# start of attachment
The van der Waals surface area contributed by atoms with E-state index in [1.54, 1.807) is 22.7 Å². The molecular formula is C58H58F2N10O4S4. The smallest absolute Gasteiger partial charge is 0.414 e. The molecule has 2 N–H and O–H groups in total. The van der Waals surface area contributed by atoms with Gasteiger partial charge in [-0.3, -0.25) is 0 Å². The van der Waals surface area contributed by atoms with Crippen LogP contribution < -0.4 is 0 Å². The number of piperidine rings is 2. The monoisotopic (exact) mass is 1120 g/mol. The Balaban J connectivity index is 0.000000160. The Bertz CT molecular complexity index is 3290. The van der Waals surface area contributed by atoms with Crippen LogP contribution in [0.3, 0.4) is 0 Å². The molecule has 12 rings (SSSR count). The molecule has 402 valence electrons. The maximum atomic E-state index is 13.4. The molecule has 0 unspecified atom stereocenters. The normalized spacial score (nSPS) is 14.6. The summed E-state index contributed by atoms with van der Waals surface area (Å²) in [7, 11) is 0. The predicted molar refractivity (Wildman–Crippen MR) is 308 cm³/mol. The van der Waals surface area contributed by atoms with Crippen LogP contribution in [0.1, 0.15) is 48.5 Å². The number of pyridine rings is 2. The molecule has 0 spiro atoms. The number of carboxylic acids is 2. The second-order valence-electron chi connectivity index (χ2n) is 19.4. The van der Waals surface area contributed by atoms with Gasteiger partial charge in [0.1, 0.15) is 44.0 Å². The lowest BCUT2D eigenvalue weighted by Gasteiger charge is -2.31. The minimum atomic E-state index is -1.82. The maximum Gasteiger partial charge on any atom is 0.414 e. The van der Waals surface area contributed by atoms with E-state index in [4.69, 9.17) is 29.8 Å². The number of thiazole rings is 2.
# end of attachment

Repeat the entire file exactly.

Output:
The van der Waals surface area contributed by atoms with E-state index in [1.54, 1.807) is 22.7 Å². The molecular formula is C58H58F2N10O4S4. The smallest absolute Gasteiger partial charge is 0.414 e. The molecule has 2 N–H and O–H groups in total. The van der Waals surface area contributed by atoms with Gasteiger partial charge in [-0.3, -0.25) is 0 Å². The van der Waals surface area contributed by atoms with Crippen LogP contribution < -0.4 is 0 Å². The number of piperidine rings is 2. The monoisotopic (exact) mass is 1120 g/mol. The Balaban J connectivity index is 0.000000160. The Bertz CT molecular complexity index is 3290. The van der Waals surface area contributed by atoms with Crippen LogP contribution in [0.3, 0.4) is 0 Å². The molecule has 12 rings (SSSR count). The molecule has 402 valence electrons. The maximum atomic E-state index is 13.4. The molecule has 0 unspecified atom stereocenters. The normalized spacial score (nSPS) is 14.6. The summed E-state index contributed by atoms with van der Waals surface area (Å²) in [7, 11) is 0. The predicted molar refractivity (Wildman–Crippen MR) is 308 cm³/mol. The van der Waals surface area contributed by atoms with Crippen LogP contribution in [0.1, 0.15) is 48.5 Å². The number of pyridine rings is 2. The molecule has 0 spiro atoms. The number of carboxylic acids is 2. The second-order valence-electron chi connectivity index (χ2n) is 19.4. The van der Waals surface area contributed by atoms with Gasteiger partial charge in [0.1, 0.15) is 44.0 Å². The lowest BCUT2D eigenvalue weighted by Gasteiger charge is -2.31. The minimum atomic E-state index is -1.82. The maximum Gasteiger partial charge on any atom is 0.414 e. The van der Waals surface area contributed by atoms with E-state index in [4.69, 9.17) is 29.8 Å². The number of thiazole rings is 2.